The war on unions rages on

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Wikimedia Commons/Ben Fishel

On Feb. 26, the U.S. Supreme Court heard arguments in Janus v. American Federation of State, County and Municipal Employees (AFSCME). The Washington Post calls it “the most important labor case of the 21st century to date.” The lawsuit is funded by an alliance of big corporations, right-wing foundations and billionaire activists like the Koch brothers who are hoping to deal a “mortal blow” to progressive politics.

The lead plaintiff, Mark Janus, is a child support specialist who argues that a state law in Illinois allowing the union to charge a fee for collective bargaining activities violates his First Amendment rights. A majority of his fellow workers voted to unionize and AFSCME negotiated better pay and benefits. Janus didn’t have to join the union but was compelled to pay a “fair share fee” (lower than union dues) for the costs of the functions that the union performs on his behalf and on behalf of all the other workers. If a non-union employee such as Janus has a grievance with his employer, the union is legally required to represent him in grievance procedures.

Janus v. AFSCME follows a similar case the Supreme Court heard in 2016, Friedrichs v. the California Teachers Association. The court deadlocked 4 to 4 in the case, after conservative Justice Antonin Scalia died suddenly. Trump appointee Justice Neil Gorsuch is expected to break the tie.

The American Civil Liberties Union (ACLU) filed an amicus brief on behalf of AFSCME. David Cole and Amanda Shanor of the ACLU argued in an article in The Nation that: “It is not a violation of the First Amendment to disallow free riders who would have others pick up their costs. The First Amendment protects the right to speech, but not the right to get something for nothing.”

Shanor told Democracy Now that the lawsuit is part of a larger libertarian effort “to use the First Amendment to challenge what we might otherwise understand as regular economic regulation, in areas not just for unions, but the government’s ability to act on climate change or public health or a range of different activities.”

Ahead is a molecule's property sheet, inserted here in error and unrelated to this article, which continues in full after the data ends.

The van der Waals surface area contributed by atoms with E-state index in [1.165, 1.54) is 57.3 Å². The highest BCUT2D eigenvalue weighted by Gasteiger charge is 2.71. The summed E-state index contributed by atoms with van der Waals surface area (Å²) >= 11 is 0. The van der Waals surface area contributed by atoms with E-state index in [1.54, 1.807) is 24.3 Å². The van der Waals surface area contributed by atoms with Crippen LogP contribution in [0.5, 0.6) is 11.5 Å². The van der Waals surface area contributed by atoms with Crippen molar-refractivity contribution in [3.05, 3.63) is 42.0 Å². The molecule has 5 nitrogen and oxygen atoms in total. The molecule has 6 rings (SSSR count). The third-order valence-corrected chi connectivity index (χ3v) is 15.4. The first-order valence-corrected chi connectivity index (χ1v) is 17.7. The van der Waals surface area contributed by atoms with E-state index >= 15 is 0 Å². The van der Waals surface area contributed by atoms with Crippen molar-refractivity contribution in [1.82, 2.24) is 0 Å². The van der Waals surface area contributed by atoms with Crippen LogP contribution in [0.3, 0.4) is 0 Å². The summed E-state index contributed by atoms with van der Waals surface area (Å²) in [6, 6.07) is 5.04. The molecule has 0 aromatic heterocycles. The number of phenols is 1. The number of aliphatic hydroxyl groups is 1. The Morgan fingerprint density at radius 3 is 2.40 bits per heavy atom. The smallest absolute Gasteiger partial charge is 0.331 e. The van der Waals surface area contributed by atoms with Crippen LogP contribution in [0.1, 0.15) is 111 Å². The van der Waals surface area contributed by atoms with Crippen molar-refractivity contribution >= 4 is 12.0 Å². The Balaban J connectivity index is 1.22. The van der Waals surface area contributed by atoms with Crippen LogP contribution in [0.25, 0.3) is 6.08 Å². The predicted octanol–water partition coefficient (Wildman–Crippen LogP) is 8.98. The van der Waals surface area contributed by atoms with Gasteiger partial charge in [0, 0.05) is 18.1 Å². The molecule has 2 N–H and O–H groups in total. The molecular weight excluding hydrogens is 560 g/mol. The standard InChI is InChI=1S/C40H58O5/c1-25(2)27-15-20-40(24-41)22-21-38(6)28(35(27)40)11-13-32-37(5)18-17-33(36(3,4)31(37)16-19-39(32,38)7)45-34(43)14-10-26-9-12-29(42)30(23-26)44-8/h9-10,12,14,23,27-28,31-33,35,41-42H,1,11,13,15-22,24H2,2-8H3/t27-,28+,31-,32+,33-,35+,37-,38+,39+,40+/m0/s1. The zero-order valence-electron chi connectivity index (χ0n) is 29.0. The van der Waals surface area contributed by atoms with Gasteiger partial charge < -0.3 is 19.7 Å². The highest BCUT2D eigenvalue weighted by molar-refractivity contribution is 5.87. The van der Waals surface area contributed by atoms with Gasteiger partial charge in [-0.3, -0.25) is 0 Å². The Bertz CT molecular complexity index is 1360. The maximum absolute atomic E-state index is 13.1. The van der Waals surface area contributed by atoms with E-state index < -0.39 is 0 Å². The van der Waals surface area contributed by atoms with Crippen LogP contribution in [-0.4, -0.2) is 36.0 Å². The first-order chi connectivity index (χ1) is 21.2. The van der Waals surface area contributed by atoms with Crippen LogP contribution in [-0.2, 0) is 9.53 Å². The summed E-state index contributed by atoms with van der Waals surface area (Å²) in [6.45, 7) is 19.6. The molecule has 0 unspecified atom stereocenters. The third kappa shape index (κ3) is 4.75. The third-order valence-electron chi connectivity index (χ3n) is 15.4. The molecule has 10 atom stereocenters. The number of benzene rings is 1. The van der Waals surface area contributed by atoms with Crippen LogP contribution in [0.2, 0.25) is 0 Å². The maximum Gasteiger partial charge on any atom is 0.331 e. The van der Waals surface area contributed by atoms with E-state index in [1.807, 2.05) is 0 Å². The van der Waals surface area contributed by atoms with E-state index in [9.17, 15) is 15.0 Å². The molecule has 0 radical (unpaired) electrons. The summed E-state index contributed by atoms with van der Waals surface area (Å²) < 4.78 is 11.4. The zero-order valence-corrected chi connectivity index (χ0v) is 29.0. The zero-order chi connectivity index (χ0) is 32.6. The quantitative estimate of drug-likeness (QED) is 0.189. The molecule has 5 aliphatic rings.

The Center for Media and Democracy acquired a fund-raising letter from the State Policy Network (SPN), an alliance of 66 state-based think tanks, describing a campaign with an $80 million annual budget to “defund and defang” unions representing government employees as the first battle in a war against progressive politics.

The author of the letter, SPN’s president and CEO Tracie Sharp, says they have a “once-in-a-lifetime chance to reverse the failed policies of the American left … We are primed, right now, to deliver the mortal blow to permanently break its stranglehold on our society.”

This comes at a time when the labor movement is more popular than it has been in decades. Over the past year, approximately 60 percent of Americans expressed support for unions, according to Pew and Gallup polls. Even a large minority of Republicans are favorable. According to Gallup, 39 percent of Americans would like unions to have more influence — the highest figure recorded in the 18 years the polling organization has asked this question. Pew says that 76 percent of Americans under 30 approve of unions.

Today, only about 7 percent of private sector workers belong to a union. Most of them would like to join, according to numerous polls. However, if they try to organize, they are faced with a campaign of psychological warfare. Chris Tilly, director of the UCLA Institute for Research on Labor and Employment, notes that U.S. employers “have perfected the art of the anti-union campaign, in which they ratchet up the tension, one-sided arguments and flat-out intimidation to the point where most workers will vote ‘no union’ just to end the discord. Unfortunately decades-old U.S. labor laws do little to curb such tactics.”

By contrast, public employee unions have remained rather stable with membership at about 35 percent. But they have been under relentless attack for several years. In 2010, Scott Walker, the newly elected Republican governor of Wisconsin, passed Act 10, which stripped public sector unions of the power to bargain collectively and forced them to re-certify themselves every year with electoral backing from more than 50 percent of all workers, not just those voting. Iowa and Indiana passed similar laws.

A total of 28 states have also passed so-called “right to work” laws that allow private sector workers to refuse to join unions while enjoying the benefits of collective bargaining.

It is too early to understand the full impact of these anti-union measures but public sector union membership in Wisconsin has dropped by 40 percent since Act 10 passed. That’s 136,000 union members. Trump won Wisconsin by 23,000 votes. “Did the labor reforms enacted in Wisconsin and neighboring Michigan help Donald Trump win those states?” asked anti-tax activist Matt Patterson. “No question in my mind. Hard to fight when your bazooka’s been replaced by a squirt gun.”

SPN president Tracie Sharp told The Wall Street Journal that Wisconsin and Michigan were only “thinly blue” and that the GOP’s destruction of the states’ unions was crucial. She notes cheerfully, “When you chip away at one of the power sources, that also does a lot of get-out-the-vote. I think that helps — for sure.”

Our country’s future is at stake. A strong and prosperous union movement is essential if we are going to have economic and social justice.

This opinion column does not necessarily reflect the views of Boulder Weekly.